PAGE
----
By Charles Lam
By R. Scott Moxley
By Taylor Hamby
By Matt Coker
By R. Scott Moxley
By Charles Lam
By LP Hastings
By Taylor Hamby
Making a fuss about recent movie adultery seems sillier still when you consider that violating the marriage vow has been plum pickings for movie plots since before there were movies to plot. Lots of classic literature is steeped in adultery, and those books have been inspiring films since the pictures started moving. Adaptations or re-imaginings of Laclos' Dangerous Liaisons, Flaubert's Madame Bovary and Tolstoy's Anna Kareninaare but three. Don't get me started on the Bible.
When it comes to marrieds cheating, the granddaddy of source material is the Old Testament, the dramatic tension being provided by Moses in Exodus, when he came down the mountain with those stone tablets. Right there in the Commandments—No. 6 if you are Catholic, No. 7 if you are Jewish or Protestant—it reads: Thou Shalt Not Commit Adultery.
Perhaps the most ambitious movie project based on that ancient list of do's and don'ts was Polish director Krzysztof Kieslowski's 10-part, made-for-television drama The Decalogue (1988), where each part was dedicated to one commandment. The one that concerned adultery was called A Short Film About Love.I haven't seen it because I'm still waiting the see what Kieslowski did with Thou Shalt Not Covet Thy Neighbor's Oxen. It's No. 208 on my Netflix list.Rants against the supposedly moral emptiness of today's films are typically capped by the tired question, "Why can't they make movies like the old days?" But movies in the old days touched on adultery, too. InMildred Pierce (1945), title character Joan Crawford catches her daughter (Ann Blyth) having an affair with her stepfather. (Talk about someone deserving a wire-hanger beating!) In A Life of Her Own(1950), Lana Turner reaches the top of the modeling profession before spending her washed-up years in an affair with Ray Milland, who has no intention of ever leaving his wife. From Here to Eternity(1953), the winner of eight Oscars, not only actively supported adultery, it explained it away.
In the late 1950s, back-to-back courtroom dramas centered on legal questions concerning adultery. In 1958'sA Question of Adultery, Julie London loses her baby in an accident that also renders her husband infertile. In a bid to bring them closer together, she suggests artificial insemination, which he first agrees to but then changes his mind. Too late—she's already preggers, prompting her father-in-law to demand his son divorce the bitch on grounds of adultery. The jury can't decide, but it matters not because the couple gets back together at the end. And then come the brain-sucking aliens.
Even more serious is 1959'sAnatomy of a Murder, which finds lawyer Jimmy Stewart arguing that a married woman was a rape victim, not an adulteress, in order to keep her husband from being convicted of murdering the alleged rapist. He wins, then discovers the man he got off: a) ain't gonna pay his legal bills, and b) probably beat his wife.
Although Anatomy of a Murderis deservedly hailed as a classic, when A Summer Place—starring Sandra Dee and Troy Donahue as young, blond lovers—hit the screen that same year, adultery was considered too "shocking" for teeny boppers. It was banned across America.
In 1959, Billy Wilder'sThe Apartmentstarted out by presenting adultery as fun with Jack Lemmon and Shirley MacLaine, but ultimately showed us its hollowness. Later, amid anti-war protests, civil rights marches and cultural revolution, adultery got hip withThe Graduate(1967) andBob & Ted & Carol & Alice(1969). But even later, whenThe Ice Storm(1997) looked back on this era of moral deterioration it decided that adultery was a hollow experience again.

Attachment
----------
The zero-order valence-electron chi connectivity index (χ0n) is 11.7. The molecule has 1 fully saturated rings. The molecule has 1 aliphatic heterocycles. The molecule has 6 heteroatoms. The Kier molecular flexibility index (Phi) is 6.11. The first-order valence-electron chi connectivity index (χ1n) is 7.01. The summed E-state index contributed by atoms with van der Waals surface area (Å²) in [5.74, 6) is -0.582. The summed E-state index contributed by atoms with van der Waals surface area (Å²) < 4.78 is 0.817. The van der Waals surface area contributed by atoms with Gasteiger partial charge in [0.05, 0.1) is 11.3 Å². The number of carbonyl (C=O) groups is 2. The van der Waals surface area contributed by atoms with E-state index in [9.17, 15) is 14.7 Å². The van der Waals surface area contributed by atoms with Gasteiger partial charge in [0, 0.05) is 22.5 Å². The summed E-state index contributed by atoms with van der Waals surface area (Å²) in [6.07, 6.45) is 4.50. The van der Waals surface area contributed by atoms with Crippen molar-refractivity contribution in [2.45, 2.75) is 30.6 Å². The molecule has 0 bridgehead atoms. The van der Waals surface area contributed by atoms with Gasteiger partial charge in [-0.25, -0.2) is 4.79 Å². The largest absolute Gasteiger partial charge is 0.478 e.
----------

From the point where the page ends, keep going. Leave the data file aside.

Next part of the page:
The cinematic poster child for adultery is Michael Douglas, who got the short end of the ultimate affair gone bad inFatal Attraction(1987), was the victim of adulterous sexual harassment in Disclosure (1994), and finally got to turn the tables on his philandering wife inA Perfect Murder(1998). Douglas received perhaps the best notices of his career forThe Wonder Boys(2000), in which he plays a college professor whose third wife leaves him the same day he finds out his married mistress is pregnant with his child.
By the way, it is required by law that any story about movie adultery must mentionFatal Attraction, which was directed by Adrian Lyne, who went back to the cheatin' well in 2002 withUnfaithful, a ho-hum Richard Gere/Diane Lane vehicle that was based on Claude Chabrol's much better 1969 French film (aren't they all?)La Femme Infidele.Speaking of the French, it is generally assumed that their highfalutin' cinema mixed with societal views indifferent to open marriages always lead to movie plots that present adultery as blasé. But way back in 1949, withPattes Blanches, Jean Grémillon showed that none of the 18 people tied up in his picture's complex, interlocking romantic relationships could stand the pain of adultery. And as recently as 2000, Danièle Thompson'sLa Bûchedisproved the cliché that adultery holds French marriages together.
You don't have to be a movie fan in a decadent capitalistic society to get your share of movie adultery. Back in 1990, Ju Doucame out of closed, commie China and its acclaimed director Zhang Yimou. Set in 1920, it's the story of a beautiful young woman who marries a belligerent older man but later gets down with his middle-aged adopted son. They have an illegitimate child together, she gives herself an abortion and this Hallmark Moment of a movie is further filled out with murder attempts and vengeful acts of arson. In 2004, adultery in a Chinese movie spilled over into the society at large whenCellphonerevealed to suspecting marrieds that they could check their spouses' recent cell-phone call records for evidence of cheating.